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Supreme Court Will Not Reexamine Doctrine That Shields Police In Misconduct Suits

Andrew Harnik

Amid the tumult over police brutality allegations across the country, the U.S. Supreme Court on Monday refused to reexamine the much-criticized, modern-day legal doctrine created by judges that has shielded police and other government officials from lawsuits over their conduct.

In an unsigned order, the court declined to hear cases seeking reexamination of the doctrine of "qualified immunity." Justice Clarence Thomas dissented, saying the "qualified immunity doctrine appears to stray from the statutory text."

It takes the votes of four justices to grant review of a case.

Developed in recent decades by the high court, the qualified immunity doctrine, as applied to police, initially asks two questions: Did police use excessive force, and if they did, should they have known that their conduct was illegal because it violated a "clearly established" prior court ruling that barred such conduct?

The idea behind the doctrine was to protect police from frivolous lawsuits and allow some "breathing room" for police mistakes that involve split-second judgments in tense and dangerous situations.

But in practice, because of recent Supreme Court decisions, lower courts have most often dismissed police misconduct lawsuits on grounds that there is no prior court decision with nearly identical facts.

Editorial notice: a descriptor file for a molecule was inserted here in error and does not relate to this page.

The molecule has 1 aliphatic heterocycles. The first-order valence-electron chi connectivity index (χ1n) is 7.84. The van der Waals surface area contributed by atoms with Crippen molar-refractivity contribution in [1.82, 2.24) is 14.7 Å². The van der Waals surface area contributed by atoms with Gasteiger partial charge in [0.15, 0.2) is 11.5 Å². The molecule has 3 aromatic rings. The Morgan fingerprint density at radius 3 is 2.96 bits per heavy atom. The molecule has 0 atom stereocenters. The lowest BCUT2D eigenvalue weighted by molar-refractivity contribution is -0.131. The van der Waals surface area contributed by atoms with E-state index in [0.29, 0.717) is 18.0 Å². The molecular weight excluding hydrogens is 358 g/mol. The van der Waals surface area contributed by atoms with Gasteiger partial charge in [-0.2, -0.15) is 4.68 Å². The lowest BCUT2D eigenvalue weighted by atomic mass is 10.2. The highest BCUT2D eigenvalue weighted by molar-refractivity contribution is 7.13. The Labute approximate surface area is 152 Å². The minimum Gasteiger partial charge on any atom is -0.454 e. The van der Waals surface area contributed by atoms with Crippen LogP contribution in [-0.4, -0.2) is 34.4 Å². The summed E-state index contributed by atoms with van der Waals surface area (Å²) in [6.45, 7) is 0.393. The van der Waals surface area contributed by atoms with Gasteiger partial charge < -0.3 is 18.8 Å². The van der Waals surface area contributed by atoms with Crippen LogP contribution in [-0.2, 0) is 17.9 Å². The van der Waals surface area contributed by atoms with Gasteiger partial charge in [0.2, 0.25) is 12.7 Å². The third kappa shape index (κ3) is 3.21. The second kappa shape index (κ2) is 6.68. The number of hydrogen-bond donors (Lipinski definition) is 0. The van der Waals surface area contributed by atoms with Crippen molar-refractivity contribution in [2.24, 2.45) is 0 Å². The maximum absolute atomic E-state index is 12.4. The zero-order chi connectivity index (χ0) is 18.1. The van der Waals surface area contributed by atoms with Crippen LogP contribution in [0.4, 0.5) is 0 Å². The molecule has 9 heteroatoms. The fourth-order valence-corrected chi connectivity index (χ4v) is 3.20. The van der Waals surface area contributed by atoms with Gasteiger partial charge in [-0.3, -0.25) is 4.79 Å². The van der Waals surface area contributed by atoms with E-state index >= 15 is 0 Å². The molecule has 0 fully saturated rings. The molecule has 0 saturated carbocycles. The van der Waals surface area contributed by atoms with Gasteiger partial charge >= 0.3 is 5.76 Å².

Several recent studies, including one conducted by Reuters, have found that dozens of cases involving horrific acts, some just as bad as those involving George Floyd in Minneapolis and Breonna Taylor in Louisville, Ky., were thrown out of court on the grounds that there was no "clearly established" court precedent forbidding the conduct.

That's why critics of the qualified immunity doctrine have called it a Catch-22 that says to victims, in effect, "Heads, the police win. Tails, you lose."

Two Supreme Court justices have repeatedly urged the court to reexamine qualified immunity doctrine: Sonia Sotomayor, arguably the court's most liberal justice, and Thomas, arguably its most conservative.

In one previous dissent, Sotomayor said the court "displays an unflinching willingness" in allowing the lower courts to grant qualified immunity to police officers but "rarely intervenes" when lower courts go too far. This "one-sided approach" transforms qualified immunity into "an absolute shield for law enforcement officers," she wrote.

Similar unusual ideological alliances have been formed by organizations that file briefs regularly at the court — from the conservative/libertarian Cato Institute and the Institute for Justice to the liberal American Civil Liberties Union and the NAACP, all of which have urged the court to revisit the qualified immunity doctrine.

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Nina Totenberg is NPR's award-winning legal affairs correspondent. Her reports air regularly on NPR's critically acclaimed newsmagazines All Things Considered, Morning Edition, and Weekend Edition.